New York has recaptured most of the jobs lost there during the recession. Mayor Michael Bloomberg has done a great job at attracting technology tenants to the Big Apple. For example, Google has a million square foot facility in the Chelsea area of New York. That space trumps its 100,000 square foot facility in the Venice area of Los Angeles. The music sharing service Spotify, and Livestream, the market leader for live event coverage, are also located in New York. There is a website, called Made in NY Digital Map, that points out digital and tech tenants located throughout the city.
Not only is New York attracting tech and digital tenants, but they are also starting to court a substantial piece of L.A.’s film post-production business with a recent tax credit. New York Governor Andrew Cuomo recently enacted this law, which increases the previous 10% credit to a whopping 30% on post-production costs. If a company wants to earn a slightly larger credit, they can venture to upstate New York and get a 35% credit. New York is aggressively going after L.A.’s post production business, which has a heavy concentration on the Westside of Los Angeles. This is the first type of post-production credit the industry has seen. Time will tell if companies will move to the East Coast to take advantage of it.
New York has been having an astounding year in TV production, mainly because of its film tax credit program. They are setting aside more than $400 million a year in order to attract film and TV productions. Compared to the $100 million that California spends, one has to wonder why they aren’t putting up much of a fight against New York.
The Los Angeles Times goes more in-depth about this subject in their recent article.
We might be so bold as to say that Los Angeles surpassing Silicon Valley in the startup race is not going to happen. However, this recent article in Forbes does not actually discuss the placement of Los Angeles or Silicon Valley in the startup race. Instead, it speaks of the resistance one marketing tech worker had in moving to Los Angeles from San Francisco. Despite the misconceptions that some Silicon Valley residents may have about the tech and startup scene in Southern California, this article points out that there is a lot of promise in Los Angeles. A good argument that is made in the article is if L.A. wants to gain a traction on a higher spot in the tech startup race, there needs to be more tech talent that is interested in entrepreneurship.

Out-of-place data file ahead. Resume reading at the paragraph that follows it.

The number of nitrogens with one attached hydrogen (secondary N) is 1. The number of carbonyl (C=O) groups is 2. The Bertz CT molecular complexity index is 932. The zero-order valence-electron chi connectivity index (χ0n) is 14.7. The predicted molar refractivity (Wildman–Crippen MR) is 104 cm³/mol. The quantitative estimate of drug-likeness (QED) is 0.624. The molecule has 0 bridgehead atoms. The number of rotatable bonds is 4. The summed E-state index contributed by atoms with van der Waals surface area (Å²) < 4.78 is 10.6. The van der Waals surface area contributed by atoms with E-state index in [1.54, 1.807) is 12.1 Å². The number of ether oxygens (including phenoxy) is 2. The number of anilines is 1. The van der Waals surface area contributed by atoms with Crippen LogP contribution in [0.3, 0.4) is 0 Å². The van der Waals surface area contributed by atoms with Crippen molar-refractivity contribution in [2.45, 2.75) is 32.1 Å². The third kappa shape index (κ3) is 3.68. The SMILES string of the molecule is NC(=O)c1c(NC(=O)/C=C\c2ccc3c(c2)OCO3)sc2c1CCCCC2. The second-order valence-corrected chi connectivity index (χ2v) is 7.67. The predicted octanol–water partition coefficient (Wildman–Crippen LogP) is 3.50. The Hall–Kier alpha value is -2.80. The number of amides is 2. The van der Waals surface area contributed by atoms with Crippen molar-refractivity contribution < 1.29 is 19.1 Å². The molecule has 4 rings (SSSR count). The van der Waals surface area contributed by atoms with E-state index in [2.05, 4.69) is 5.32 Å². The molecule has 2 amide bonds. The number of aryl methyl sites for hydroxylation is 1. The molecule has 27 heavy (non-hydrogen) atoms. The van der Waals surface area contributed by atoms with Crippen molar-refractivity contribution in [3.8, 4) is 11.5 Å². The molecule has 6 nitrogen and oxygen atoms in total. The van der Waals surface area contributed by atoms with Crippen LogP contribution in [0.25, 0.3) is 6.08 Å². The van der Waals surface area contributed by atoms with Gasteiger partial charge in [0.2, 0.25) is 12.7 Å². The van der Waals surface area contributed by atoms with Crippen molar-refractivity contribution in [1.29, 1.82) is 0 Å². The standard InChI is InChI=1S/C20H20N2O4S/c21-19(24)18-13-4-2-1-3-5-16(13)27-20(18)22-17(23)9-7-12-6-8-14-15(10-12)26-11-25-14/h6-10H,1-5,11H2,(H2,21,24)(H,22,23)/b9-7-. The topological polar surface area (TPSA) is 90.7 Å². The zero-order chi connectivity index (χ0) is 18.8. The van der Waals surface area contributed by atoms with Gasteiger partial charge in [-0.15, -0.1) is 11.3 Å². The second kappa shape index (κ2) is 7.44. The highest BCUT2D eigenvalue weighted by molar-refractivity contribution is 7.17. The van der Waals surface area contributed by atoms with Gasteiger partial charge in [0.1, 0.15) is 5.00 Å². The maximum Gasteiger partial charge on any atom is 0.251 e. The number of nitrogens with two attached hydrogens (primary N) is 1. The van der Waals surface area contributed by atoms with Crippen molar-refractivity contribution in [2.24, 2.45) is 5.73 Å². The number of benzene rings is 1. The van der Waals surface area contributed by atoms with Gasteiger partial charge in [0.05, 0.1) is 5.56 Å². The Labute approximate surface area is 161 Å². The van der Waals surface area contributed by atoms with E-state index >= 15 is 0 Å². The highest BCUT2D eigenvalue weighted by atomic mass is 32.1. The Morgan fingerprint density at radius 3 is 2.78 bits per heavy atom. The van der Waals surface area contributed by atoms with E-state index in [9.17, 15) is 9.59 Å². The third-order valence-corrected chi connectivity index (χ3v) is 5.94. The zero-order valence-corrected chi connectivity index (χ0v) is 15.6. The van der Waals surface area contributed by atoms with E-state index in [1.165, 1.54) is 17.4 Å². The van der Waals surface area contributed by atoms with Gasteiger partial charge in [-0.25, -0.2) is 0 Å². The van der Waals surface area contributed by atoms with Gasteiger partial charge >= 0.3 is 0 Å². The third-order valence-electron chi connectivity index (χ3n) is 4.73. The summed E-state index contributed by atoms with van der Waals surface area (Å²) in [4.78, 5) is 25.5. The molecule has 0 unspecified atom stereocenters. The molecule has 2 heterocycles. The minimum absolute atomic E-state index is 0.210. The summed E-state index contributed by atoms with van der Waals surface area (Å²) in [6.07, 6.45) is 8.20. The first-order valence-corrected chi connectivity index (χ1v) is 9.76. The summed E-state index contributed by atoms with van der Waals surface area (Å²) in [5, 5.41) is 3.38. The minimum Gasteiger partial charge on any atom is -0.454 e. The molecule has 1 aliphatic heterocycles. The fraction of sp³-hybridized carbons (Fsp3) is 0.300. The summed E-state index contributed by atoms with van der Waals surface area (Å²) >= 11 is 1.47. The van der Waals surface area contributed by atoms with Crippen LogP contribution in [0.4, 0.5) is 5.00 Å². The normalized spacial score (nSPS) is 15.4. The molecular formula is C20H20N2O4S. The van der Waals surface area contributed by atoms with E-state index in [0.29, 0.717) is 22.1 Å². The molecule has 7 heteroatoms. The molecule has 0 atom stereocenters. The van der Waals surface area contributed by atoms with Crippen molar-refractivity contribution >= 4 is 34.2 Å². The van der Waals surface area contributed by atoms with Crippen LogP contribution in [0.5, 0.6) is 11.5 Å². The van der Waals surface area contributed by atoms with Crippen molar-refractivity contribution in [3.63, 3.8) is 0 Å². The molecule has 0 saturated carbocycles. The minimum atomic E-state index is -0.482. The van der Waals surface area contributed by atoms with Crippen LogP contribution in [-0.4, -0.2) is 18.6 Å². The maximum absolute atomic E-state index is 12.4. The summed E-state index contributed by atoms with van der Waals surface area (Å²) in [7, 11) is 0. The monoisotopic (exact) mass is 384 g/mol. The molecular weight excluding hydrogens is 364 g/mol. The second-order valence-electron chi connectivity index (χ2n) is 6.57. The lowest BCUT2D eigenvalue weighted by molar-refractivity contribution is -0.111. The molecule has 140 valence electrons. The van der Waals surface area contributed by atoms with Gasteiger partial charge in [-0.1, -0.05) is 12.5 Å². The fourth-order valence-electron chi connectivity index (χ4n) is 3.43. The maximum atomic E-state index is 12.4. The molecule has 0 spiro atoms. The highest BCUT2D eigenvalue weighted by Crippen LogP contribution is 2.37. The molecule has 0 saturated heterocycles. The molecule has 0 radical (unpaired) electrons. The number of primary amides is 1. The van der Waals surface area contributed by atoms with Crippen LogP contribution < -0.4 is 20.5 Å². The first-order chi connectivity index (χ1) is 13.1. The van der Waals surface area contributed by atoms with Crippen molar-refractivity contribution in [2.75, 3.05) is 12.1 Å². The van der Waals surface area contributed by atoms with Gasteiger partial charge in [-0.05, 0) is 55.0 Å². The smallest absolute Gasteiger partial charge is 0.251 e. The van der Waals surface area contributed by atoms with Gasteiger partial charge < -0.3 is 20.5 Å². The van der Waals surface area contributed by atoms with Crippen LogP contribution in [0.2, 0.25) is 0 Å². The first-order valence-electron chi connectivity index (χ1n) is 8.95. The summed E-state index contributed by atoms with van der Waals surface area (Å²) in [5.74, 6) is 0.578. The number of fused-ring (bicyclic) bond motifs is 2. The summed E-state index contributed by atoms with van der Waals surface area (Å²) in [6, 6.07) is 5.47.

All differences aside, we have a lot of tech in Los Angeles. If aerospace technology were to be included, we may blow away Silicon Valley. During the dotcom boom, Los Angeles had the number four spot in venture capital funding behind Silicon Valley, Boston, and New York according to the National Venture Capital Association. Guess What? We still have the number four spot. As the technology industry comes back as a whole, Los Angeles tech is coming back as well. We are rebuilding the infrastructure we had during the dotcom boom. Although some valuations may appear bubbly–venture funding does not even come close to rivaling the dot com boom. Venture funding reached $99 billion in 2000 versus $28 billion in 2011.
Los Angeles will not catch up to the Bay area anytime soon in technology and startups, and conversely, the Bay Area will not catch up to Los Angeles in the movie and media realm. Both have too much history, infrastructure, institutions, and alumni in each of their respective areas of domination. Los Angeles can excel in the niche tech areas of content convergence, such as Hulu and Demand Media. LA can also do extremely well in advertising and marketing tech (Adly), and ecommerce (Shopzilla, Fandango).